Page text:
Machined, gleaming sculpture

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13 Responses to “Machined, gleaming sculpture”

  1. nixiebunny says:

    I’m surrounded by stuff like this at my job. However, the stuff I work around also does something useful, so the designers don’t pay as much attention to symmetry and form as they could. But they come close to this at times.

  2. cbath says:

    Just thought I’d jump in here on the machines. The IHCNC machine is great for the most part. I built it myself from a kit so I know how to fix it, if and when I do something I’m not supposed to to break it (long list, but call it learning). Besides that, Tormach’s use all steppers and while I don’t want to start the great stepper vs Servo debate ( I use steppers for lots of other appropriate things),in my experience, Servo’s are much more reliable, and worth a little more cost. But yeah the IHCNC is a good deal bigger as well and every inch counts when your trying to make a weird shape in an awkward set up. only downside is IHCNC is a small shop so there is sometimes a wait to get a mill.
    Thanks for all the compliments on my work. here is a link to a flickr set documenting a different sculpture, start to finish

    http://www.flickr.com/photos/62212930@N00/sets/72157609386969084/

  3. newave says:

    I shot some cool shots of Chris’ studio/process here:

    http://www.flickr.com/photos/newave/sets/72157603627209041/

  4. Anonymous says:

    I dont want to peek into the disturbances of mind that, in some bizzare Freudian way,caused a guy to think that this thing looked like robo-sex organs (j/k), but

    It looks to me more like a grenade, or underwater land mine, from the suited aliens from the movie “the fifth element” the big universe-protecting lumbering beings that one got its hand crushed, leading to the events of the movie.

    These guys,

    http://www.eastsidepatch.com/wp-content/uploads/2009/12/fifthelement_alien.jpg

  5. Chrs says:

    Man, that is some gorgeous machining. I’ve only done a bit of lathe and mill myself, that’s some supremely careful work!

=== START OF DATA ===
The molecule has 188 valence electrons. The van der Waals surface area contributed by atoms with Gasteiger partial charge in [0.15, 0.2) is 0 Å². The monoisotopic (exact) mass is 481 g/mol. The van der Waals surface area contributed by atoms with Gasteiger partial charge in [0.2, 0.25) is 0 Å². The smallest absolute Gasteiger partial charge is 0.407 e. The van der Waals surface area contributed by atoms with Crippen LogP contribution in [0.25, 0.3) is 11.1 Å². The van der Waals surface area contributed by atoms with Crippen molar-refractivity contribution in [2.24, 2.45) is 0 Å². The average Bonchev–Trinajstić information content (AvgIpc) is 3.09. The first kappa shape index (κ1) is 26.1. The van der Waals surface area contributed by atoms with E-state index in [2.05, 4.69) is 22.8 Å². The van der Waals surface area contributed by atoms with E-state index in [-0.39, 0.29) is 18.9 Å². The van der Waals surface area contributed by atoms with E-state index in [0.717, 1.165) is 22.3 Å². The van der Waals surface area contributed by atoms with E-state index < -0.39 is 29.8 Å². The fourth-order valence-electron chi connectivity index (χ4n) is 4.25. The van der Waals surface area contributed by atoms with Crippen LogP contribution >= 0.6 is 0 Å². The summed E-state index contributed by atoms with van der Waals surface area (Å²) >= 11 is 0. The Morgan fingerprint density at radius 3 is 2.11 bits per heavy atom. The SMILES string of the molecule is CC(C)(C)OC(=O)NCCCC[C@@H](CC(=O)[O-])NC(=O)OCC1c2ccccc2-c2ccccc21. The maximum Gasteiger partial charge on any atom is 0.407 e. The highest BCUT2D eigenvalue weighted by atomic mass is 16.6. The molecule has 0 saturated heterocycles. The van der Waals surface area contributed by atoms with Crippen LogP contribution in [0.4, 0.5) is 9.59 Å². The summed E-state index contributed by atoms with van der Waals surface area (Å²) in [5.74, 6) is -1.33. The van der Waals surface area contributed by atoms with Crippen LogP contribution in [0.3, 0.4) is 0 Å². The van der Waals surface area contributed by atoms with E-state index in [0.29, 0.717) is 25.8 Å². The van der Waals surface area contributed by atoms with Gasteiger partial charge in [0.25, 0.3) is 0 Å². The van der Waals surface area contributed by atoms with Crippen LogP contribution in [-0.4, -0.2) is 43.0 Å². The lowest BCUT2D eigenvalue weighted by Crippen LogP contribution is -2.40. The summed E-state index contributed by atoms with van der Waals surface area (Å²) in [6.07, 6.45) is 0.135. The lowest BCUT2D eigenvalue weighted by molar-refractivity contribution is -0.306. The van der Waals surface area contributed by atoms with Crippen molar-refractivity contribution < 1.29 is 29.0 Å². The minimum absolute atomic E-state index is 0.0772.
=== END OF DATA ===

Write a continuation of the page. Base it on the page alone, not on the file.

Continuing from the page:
6. Brainspore says:

    To my eyes it’s reminiscent of a device that a Lombax might hurl at an attacking horde of robotic commandos.

  7. mack says:

    Check out the “Process” link on his site, for a taste of what really goes into one of these pieces:
    http://www.chrisbathgate.com/page3/process.html

    I got to 49 of 163 images before I had to get back to work from my lunch break, but hats off and bravo who blur the line between making and obsession, to create pure art.

  8. abulafia says:

    this is one piece I would love to own:
    http://www.chrisbathgate.com/news/files/PN635512223333.html
    and I have no real idea why.

  9. icepick method says:

    This is why i’m saving up for a cnc bench mill. This and the work of Mark Ho, http://www.craftsmanshipmuseum.com/Ho.htm

    Also, what’s with the double post?

    • BastardNamban says:

      That last picture of the two brass & stainless puppets holding the fixture under the endmill is beyond awesome. The craftsmanship museum has always been a great inspiration to me.

      I don’t think those are CNC lathes and mills he was using, though- they have DROs (digital read outs) for precise position feedback, but do not appear to be automated. It’s all hand milled, with the aid of the DROs.
      And that is very, very impressive.

      I have worked as a machinist, and I can say that if Ho’s work is done with only DROs on manual machines, it is extremely impressive work. Especially for parts with such radical compound curves, and even more so on top of that in doing so in stainless steel! Stainless is very challenging to machine, and work hardens easily. He must have ruined 100s of pounds of the stuff learning how to hand mill it- it’s not a beginner’s material, even in the free machining grades.

      If you are looking at doing similar work, you can with CNC- but you will not be the level of machinist Ho must be. If you do it by hand with DROs to help, then you will be very skilled indeed. Don’t get me wrong though- if you just want to make something complex off the bat, I understand, and you’d still be skilled, just much more at programming.

      On a personal note, I own a Taig 3-axis manual mill, with a sherline 4th axis rotary table. I highly reccommend Taig tools if you are looking to buy a desktop mill- they are much better made than the small Sherline mills. And you can buy CNC versions, and add 4th and 5th axis for CNC with a trunnion rotary table holding a rotary table for only about 1000$ more. Good luck!

      • icepick method says:

        Yep, been saving for a 4th axis Taig for the past few months. Just curious now seeing Chris Bathgate’s using an Industrial Hobbies cnc setup. Before now i’d never heard of the company. Mostly all you see on cnczone are Taig and all the chinese stuff people cnc themselves. Reading up on the IHCNC machines it looks like they’re also modified asian mills. Looks like the IHCNC machine is in the same pricerange as Tormach’s smaller offering.

        Do you have any finished work done on your Taig? I’d love to see it. I can’t find much taig cnc’d art on the web aside from some jewelery and small engines. Lots of tool fetishists though it seems.

  10. inverts says:

    Gleaming brass sex-organs? Is this touching a nerve, Cory?
    I think 4chan has a board dedicated to that sort of thing.

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